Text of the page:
Transport Layer Security Requirements


Network security architecture relies on the Transport Layer Security (TLS) protocol for ensuring user interaction with Procore over the internet occurs securely without transmissions being vulnerable to outside entities. TLS encrypts a channel between two endpoints (for example, between a web browser and web server) to provide privacy and reliability of data transmitted over the communications channel. The primary benefit of TLS is the protection of web application data from unauthorized disclosure and modification when it is transmitted between clients (web browsers) and the web application server, and between the web application server and back end or other non-browser based enterprise components.

New TLS Requirements

Out of concern for protecting your data and to comply with industry standards, beginning May 1, 2019 Procore will only support TLS 1.2 network connections from your integrations and applications. From that point forward, Procore will refuse connections from integrations and applications that are not TLS 1.2 compliant. Your systems will need to connect to Procore using the TLS 1.2 protocol by 11:59 PM UTC on May 1, 2019 to avoid any interruption in service to your customers. Support for TLS 1.0/1.1 will be discontinued at that time.

Checking for TLS 1.2 Server Compatibility

The Qualys SSL Labs site provides a tool for checking your server compatibility with TLS 1.2. Open your browser and navigate to the SSL Server Test page, enter the hostname for your application and click Submit.


If you are unable to reach the SSL Labs site listed above, check with your IT team to verify that the domain is appropriately whitelisted in your environment.

Framework and Language Requirements

In planning for the migration to TLS 1.2, developers and system administrators should be aware of the potential for incompatible protocol versions in applications developed by their employees and partners. If you have developed applications or integrations that connect to the Procore API, you should take steps to ensure that they will continue to function with TLS 1.2. Of course every development framework and language is different with regard to how TLS is handled, but some general guidelines are provided in the following sections that should help you in determining what impacts the TLS 1.2 requirement may have on your systems.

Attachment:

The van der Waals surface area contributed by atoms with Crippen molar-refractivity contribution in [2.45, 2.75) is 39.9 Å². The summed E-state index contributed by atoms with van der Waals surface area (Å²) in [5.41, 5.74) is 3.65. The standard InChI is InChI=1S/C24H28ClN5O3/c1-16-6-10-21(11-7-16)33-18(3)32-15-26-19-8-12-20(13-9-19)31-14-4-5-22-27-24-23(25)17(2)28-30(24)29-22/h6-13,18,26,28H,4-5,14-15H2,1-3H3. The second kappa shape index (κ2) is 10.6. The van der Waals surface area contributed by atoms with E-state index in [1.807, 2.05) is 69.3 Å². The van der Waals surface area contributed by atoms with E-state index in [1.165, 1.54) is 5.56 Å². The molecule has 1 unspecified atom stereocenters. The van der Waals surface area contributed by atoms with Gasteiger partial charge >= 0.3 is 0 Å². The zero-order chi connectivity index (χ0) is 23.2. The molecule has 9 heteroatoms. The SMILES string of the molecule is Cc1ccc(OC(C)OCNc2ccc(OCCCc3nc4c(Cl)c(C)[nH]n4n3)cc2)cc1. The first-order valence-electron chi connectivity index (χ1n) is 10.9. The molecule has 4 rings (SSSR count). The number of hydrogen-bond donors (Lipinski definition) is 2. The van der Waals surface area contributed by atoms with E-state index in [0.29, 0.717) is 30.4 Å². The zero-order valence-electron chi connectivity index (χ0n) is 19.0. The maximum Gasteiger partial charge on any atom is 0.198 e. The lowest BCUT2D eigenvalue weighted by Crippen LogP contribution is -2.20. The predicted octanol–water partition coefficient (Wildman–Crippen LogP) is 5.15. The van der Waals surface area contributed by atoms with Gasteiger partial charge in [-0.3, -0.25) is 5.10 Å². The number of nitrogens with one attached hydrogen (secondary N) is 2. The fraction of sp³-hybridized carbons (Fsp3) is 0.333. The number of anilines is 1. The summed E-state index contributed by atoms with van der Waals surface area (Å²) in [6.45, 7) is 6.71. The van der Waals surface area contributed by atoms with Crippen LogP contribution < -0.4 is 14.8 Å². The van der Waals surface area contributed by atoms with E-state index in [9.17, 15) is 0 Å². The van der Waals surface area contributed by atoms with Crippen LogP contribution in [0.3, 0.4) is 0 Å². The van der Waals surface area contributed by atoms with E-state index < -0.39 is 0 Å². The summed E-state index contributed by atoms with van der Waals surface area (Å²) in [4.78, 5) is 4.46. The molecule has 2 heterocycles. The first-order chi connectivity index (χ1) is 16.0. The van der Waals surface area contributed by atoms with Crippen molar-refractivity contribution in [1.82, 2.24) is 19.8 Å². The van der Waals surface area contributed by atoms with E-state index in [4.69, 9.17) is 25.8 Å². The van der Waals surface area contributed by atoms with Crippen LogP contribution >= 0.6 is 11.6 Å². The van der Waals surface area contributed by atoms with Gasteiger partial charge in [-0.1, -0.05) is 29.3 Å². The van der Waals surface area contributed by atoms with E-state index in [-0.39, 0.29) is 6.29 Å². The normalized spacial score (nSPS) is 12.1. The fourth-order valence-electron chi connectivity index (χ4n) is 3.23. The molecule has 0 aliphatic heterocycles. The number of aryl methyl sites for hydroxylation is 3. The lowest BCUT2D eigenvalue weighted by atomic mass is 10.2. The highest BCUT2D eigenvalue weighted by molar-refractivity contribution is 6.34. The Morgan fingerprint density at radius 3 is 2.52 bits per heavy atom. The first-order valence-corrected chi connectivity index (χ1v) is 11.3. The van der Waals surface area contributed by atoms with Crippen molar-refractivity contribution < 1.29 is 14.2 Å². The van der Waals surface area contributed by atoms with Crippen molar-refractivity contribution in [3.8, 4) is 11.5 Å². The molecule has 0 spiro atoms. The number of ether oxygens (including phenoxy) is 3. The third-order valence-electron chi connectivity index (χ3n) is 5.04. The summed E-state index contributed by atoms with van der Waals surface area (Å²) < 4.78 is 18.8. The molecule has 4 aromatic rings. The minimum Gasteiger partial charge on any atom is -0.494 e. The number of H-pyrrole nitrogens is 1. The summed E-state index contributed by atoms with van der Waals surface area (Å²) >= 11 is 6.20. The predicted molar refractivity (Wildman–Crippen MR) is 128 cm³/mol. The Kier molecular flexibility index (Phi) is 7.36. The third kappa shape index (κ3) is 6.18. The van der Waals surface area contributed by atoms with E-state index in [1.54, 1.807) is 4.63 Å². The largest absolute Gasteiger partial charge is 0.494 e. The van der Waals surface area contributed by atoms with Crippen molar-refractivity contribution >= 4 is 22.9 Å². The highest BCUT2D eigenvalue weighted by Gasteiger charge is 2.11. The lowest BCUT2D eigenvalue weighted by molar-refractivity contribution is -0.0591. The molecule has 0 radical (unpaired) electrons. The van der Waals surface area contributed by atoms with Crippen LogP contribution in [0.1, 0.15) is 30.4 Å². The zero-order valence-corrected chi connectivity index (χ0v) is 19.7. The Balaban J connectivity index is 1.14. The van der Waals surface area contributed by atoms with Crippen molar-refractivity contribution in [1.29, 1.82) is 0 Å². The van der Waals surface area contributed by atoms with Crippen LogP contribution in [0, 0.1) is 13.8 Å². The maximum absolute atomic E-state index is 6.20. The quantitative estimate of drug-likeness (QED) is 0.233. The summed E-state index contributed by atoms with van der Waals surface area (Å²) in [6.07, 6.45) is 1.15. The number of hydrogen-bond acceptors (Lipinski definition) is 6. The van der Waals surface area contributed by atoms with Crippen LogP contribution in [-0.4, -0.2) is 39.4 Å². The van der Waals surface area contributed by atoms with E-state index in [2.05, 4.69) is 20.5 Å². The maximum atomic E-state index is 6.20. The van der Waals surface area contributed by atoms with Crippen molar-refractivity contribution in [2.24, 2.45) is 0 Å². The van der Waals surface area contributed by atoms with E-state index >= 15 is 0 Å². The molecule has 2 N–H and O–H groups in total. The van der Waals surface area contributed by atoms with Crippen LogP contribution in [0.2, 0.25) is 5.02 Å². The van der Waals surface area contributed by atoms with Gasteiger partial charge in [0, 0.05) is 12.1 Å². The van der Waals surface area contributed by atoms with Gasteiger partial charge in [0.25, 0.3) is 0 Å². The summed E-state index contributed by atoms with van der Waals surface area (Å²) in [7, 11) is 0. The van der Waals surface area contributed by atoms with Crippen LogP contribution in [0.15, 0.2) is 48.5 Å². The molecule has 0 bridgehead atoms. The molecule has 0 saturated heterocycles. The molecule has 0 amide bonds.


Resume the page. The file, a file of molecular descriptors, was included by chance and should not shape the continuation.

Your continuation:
Microsoft .NET

In order to support TLS 1.2 you must be running .NET Framework v4.5 or later for your .NET application development. Microsoft provides a helpful knowledge base article - Transport Layer Security (TLS) best practices with the .NET Framework - to assist you in determining the best course of action depending on your particular situation. Additionally, the following points may help you in supporting TLS 1.2 in your .NET applications.

  • If you are using .NET 4.5, you can explicitly set the Security Protocol to TLS 1.2:
    ServicePointManager.SecurityProtocol = SecurityProtocolType.Tls12;

  • TLS 1.2 is not supported in .NET 4.0. However, you can install .NET 4.5 (or later) and set the Security Protocol to TLS 1.2 by using the explicit value 3072:
    ServicePointManager.SecurityProtocol = (SecurityProtocolType)3072;

  • If you have applications that target .NET 3.5, they do not include support for TLS 1.2. However, Microsoft Security Update 3 includes TLS 1.2 and can be installed on older servers so that the registry can be configured to use the operating system defaults for SSL and TLS.


TLS1.2 is enabled by default in Java 1.8 so no action should be required if you are using Java 1.8. If you are using Java 1.7, TLS1.2 is disabled by default so you must explicitly enable it or specify the protocol when creating your SSLContext. The most reliable way to address this condition is to pass in the TLS protocol version you want when creating your SSLContext. For more details see the Java Platform Group, Product Management Blog: Diagnosing TLS, SSL, and HTTPS.


OpenSSL contains an open-source implementation of the TLS protocol. TLS 1.2 was first supported in OpenSSL version 1.0.1. You can quickly determine the version of OpenSSL you are running by executing openssl version at the command line. Wrappers allowing the use of the OpenSSL library are available in a number of popular languages. TLS 1.2 support considerations for Python and Ruby are described below.


If you are using Python 2.7.9 or higher, TLS 1.2 is enabled by default. Please note that support for Python 2 is scheduled to end by 2020, so please consider upgrading to Python 3.4 or higher. For more details, see Porting Python 2 Code to Python 3.


Ruby 2.0.0

When used with OpenSSL 1.0.1 or higher, TLS 1.2 is enabled by default. Using the :TLSv1_2 symbol with an SSLContext's ssl_version helps ensure that TLS 1.0 or earlier is disabled.

Ruby 1.9.3 and below

The :TLSv1_2 symbol does not exist in 1.9.3 and below, but it is possible to patch Ruby to add that symbol and compile Ruby with OpenSSL 1.0.1 or higher. To check if your current Ruby environment supports TLS 1.2, simply execute the following command in your terminal:
ruby -ropenssl -e 'puts "TLS v1.2 support: #{OpenSSL::SSL::SSLContext::METHODS.include?(:TLSv1_2)}"'

Additional Information

If you need help understanding how the new TLS v1.2 requirement may impact your integration or application, please reach out to our API Support Team at for assistance. If you want to understand how this change may impact end users of your application, please see How does the Transport Layer Security v1.2 requirement impact users?.